Local Loaf Lincs

Running a Real Bread bakery is as much about making links with local people as making loaves as Sonya Hundal has been finding out.

Greenfield Bakers bakery by Emily Richardson

Greenfield Bakers bakery by Emily Richardson

Greenfield Bakers is my wood-fired microbakery in Lincolnshire. All of the stone ground organic flour we use in our slow-fermentation Real Bread comes from the Maud Foster Windmill in Boston. When my partner and I converted an old stable block to become the bakery in 2007, we wanted to attract local people to buy our Real Bread but hadn’t realised that other visitors would also be interested in our enterprise. Alongside our loyal group of local customers there is also a steady stream of the curious willing to travel to our rural location just to have a look.

Unexpected visitors

After the planning officer who assessed the impact of the bakery on our neighbours (‘you don’t have any,’ he concluded), our first visitors were the swallows. Delaying the fitting of the bakehouse doors so their chicks could successfully fledge was a small concession to make. Keeping the doors closed the following year to keep their parents out was much harder but fortunately we managed to encourage them to build a nest in the outbuilding next door. Another welcome inquisitive neighbour is the farmer whose tractor came in handy when we found our Le Panyol clay oven was too heavy to be lifted from the delivery truck by a conventional fork lift.

Other unexpected visitors have included the gentleman who found us via the Real Bread Map and was fortunate to pop in on a bake day. He’d carefully planned his trip to collect bread from us and then travel on to visit a friend with the loaf as a gift. We’ve also had people coming for research, like the architecture student who wanted to design ‘a bakery without machinery’ but had never seen one before. We’ve even had BBC Radio Lincolnshire visit to record an interview in the bakery complete with real fire sound effects, although that was a day on which the fire refused to light…

Loaf and learn

Sixth form food technology students came to bake bread and then planted trees as part of our biofuel project. We’ve taken people in on voluntary bakery placements and some amazing WWOOF* volunteers who stacked wood, did a lot of washing up and helped us at events. Anyone delivering a parcel gets a tour too, often because they can’t resist asking why I’ve popped out of a door covered in flour. They are always genuinely thrilled to have discovered the bakery and yes, if they’ve timed it right they also leave with a loaf. The postie has also been reassured by a quick tour that the short-handled bread peels she delivered were not bondage items after all!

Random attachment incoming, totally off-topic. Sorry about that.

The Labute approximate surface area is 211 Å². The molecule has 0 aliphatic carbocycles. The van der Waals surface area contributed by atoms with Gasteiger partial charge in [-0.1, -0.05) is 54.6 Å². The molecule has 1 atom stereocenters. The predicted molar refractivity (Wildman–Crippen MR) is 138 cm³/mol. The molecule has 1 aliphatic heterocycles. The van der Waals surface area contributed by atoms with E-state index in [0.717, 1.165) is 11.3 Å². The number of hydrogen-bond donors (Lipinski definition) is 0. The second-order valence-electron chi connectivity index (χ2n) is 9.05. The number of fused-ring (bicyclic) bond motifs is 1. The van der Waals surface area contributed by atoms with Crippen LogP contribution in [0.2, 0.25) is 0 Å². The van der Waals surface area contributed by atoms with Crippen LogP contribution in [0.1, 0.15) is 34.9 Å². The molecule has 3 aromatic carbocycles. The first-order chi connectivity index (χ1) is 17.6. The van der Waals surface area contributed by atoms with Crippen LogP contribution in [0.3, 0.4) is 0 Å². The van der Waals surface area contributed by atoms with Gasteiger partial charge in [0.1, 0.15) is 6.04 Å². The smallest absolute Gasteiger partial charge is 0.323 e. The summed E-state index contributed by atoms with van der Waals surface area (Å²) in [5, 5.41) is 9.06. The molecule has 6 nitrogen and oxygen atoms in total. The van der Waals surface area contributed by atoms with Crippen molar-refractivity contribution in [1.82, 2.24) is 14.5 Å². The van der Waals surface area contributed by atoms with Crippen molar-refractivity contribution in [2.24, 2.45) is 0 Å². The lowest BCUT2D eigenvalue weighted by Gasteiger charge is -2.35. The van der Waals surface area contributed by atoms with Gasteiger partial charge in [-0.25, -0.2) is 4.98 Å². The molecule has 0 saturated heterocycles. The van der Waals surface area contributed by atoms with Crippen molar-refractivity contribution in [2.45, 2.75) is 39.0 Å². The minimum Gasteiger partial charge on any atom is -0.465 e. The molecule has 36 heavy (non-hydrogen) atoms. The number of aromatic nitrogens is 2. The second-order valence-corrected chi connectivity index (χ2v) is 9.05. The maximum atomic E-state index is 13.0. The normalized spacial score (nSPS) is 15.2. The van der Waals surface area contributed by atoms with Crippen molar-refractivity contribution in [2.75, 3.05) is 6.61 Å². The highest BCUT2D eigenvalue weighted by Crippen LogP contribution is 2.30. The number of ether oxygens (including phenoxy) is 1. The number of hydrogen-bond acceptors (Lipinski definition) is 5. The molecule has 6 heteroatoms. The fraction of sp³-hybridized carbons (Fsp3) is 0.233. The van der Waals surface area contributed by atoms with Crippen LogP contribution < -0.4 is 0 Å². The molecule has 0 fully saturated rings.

Visitors bring excitement. It’s always enjoyable showing people how the oven is fired, the way bread skims off the peels and bakes directly on the hearth. It’s also good fun talking big numbers - oven weight 4.4 tonnes, firing temperature 450°C - and giving people the opportunity to be involved. In the summer my nephew is coming for a week of work experience, which will be a new opportunity to share baking knowledge and may mean plans for a dynasty of Greenfield Bakers are underway.

So if you happen to be passing you’ll be welcomed in, shown around and most likely be invited to sniff the sourdough.

*WWOOF World Wide Opportunities on Organic Farms

Since this was first published...

In March 2019, Sonya was revealed as one of a batch of 21 new Real Bread Campaign ambassadors.


Originally published in True Loaf magazine issue 15, April 2013


email list

SHARE